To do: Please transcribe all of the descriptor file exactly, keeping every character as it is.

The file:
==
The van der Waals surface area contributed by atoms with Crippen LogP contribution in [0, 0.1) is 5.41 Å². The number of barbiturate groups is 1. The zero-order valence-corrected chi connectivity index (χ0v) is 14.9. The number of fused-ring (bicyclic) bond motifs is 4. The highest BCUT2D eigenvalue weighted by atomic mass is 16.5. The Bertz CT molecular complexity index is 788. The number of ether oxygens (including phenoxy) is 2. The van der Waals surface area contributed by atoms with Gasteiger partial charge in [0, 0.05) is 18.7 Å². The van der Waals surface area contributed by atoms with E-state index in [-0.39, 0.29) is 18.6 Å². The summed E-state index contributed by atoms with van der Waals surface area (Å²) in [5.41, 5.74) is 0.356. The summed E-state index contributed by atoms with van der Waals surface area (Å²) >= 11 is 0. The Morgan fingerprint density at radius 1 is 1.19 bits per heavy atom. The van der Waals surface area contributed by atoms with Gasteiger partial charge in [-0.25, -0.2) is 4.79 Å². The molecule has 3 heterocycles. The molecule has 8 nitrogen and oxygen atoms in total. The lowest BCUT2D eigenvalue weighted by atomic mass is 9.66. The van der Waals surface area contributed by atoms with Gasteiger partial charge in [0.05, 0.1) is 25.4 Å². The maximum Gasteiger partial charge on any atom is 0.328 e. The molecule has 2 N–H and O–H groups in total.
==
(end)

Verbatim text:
The van der Waals surface area contributed by atoms with Crippen LogP contribution in [0, 0.1) is 5.41 Å². The number of barbiturate groups is 1. The zero-order valence-corrected chi connectivity index (χ0v) is 14.9. The number of fused-ring (bicyclic) bond motifs is 4. The highest BCUT2D eigenvalue weighted by atomic mass is 16.5. The Bertz CT molecular complexity index is 788. The number of ether oxygens (including phenoxy) is 2. The van der Waals surface area contributed by atoms with Gasteiger partial charge in [0, 0.05) is 18.7 Å². The van der Waals surface area contributed by atoms with E-state index in [-0.39, 0.29) is 18.6 Å². The summed E-state index contributed by atoms with van der Waals surface area (Å²) in [5.41, 5.74) is 0.356. The summed E-state index contributed by atoms with van der Waals surface area (Å²) >= 11 is 0. The Morgan fingerprint density at radius 1 is 1.19 bits per heavy atom. The van der Waals surface area contributed by atoms with Gasteiger partial charge in [-0.25, -0.2) is 4.79 Å². The molecule has 3 heterocycles. The molecule has 8 nitrogen and oxygen atoms in total. The lowest BCUT2D eigenvalue weighted by atomic mass is 9.66. The van der Waals surface area contributed by atoms with Gasteiger partial charge in [0.05, 0.1) is 25.4 Å². The maximum Gasteiger partial charge on any atom is 0.328 e. The molecule has 2 N–H and O–H groups in total.